Paint Bank, Virginia is tucked away in Craig County and lies between Potts and Peters Mountains. It is said there are more buffalo than people in Paint Bank, and my recent trip there makes me believe this may be true. Locals brag about the dark skies lit with brilliant stars; the Milky Way marks a streak across the night sky, and meteors rain down, bolides among them. The red clay of Paint Bank was used to make both paint and bricks; thus the name.
Tingler’s Mill, still standing, was built in 1863 for grinding grain. The mill is comprised of hand-hewn logs and borders Potts Creek. The land originally was owned by Colonel William whose home, Smithfield Plantation, is situated on the Virginia Tech property here in Blacksburg. Preston led troops in the Revolutionary War and was awarded land grants for his service. Preston's granddaughter and her husband ultimately gained ownership of the property. The old mill was in operation for many years, and unlike most mills, the water to Tingler's was overfed.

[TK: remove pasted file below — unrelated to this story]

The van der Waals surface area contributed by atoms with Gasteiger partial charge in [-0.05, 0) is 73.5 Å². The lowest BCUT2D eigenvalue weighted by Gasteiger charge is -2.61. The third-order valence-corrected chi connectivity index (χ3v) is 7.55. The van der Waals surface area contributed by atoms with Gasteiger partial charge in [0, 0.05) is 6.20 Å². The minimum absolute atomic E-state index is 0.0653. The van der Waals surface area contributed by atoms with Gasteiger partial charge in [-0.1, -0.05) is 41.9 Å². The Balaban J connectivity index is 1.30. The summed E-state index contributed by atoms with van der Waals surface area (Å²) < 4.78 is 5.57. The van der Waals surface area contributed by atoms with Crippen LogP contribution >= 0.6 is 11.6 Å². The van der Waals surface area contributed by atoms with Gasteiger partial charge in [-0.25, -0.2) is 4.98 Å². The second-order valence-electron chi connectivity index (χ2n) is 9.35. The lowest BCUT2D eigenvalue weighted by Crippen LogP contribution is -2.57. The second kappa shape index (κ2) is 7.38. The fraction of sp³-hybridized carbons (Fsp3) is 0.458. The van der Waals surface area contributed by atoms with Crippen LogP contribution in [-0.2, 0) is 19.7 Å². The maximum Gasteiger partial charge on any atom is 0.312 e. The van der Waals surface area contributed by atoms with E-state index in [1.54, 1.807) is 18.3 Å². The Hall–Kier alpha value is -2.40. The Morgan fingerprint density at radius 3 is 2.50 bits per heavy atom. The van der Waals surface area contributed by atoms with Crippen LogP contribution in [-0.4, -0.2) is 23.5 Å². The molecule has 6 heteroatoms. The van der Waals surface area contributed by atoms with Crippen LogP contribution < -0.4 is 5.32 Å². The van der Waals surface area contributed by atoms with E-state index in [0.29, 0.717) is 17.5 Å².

Mining was an industry in Paint Bank until the Great Depression when the mining operations ended. This led to no need for the railroad, which soon abandoned the small community. As a result of economic depression, Paint Bank suffered and most residents eked out a living with small family-owned farms.
Today, the most notable structure is the old country store, the center of activity for more than 100 years. The original floors and tin ceiling are still evident, though there is little resemblance to a country store of old. It now houses a restaurant and sells items geared to the tourist trade. The photos that follow capture some of the flavor of Paint Bank.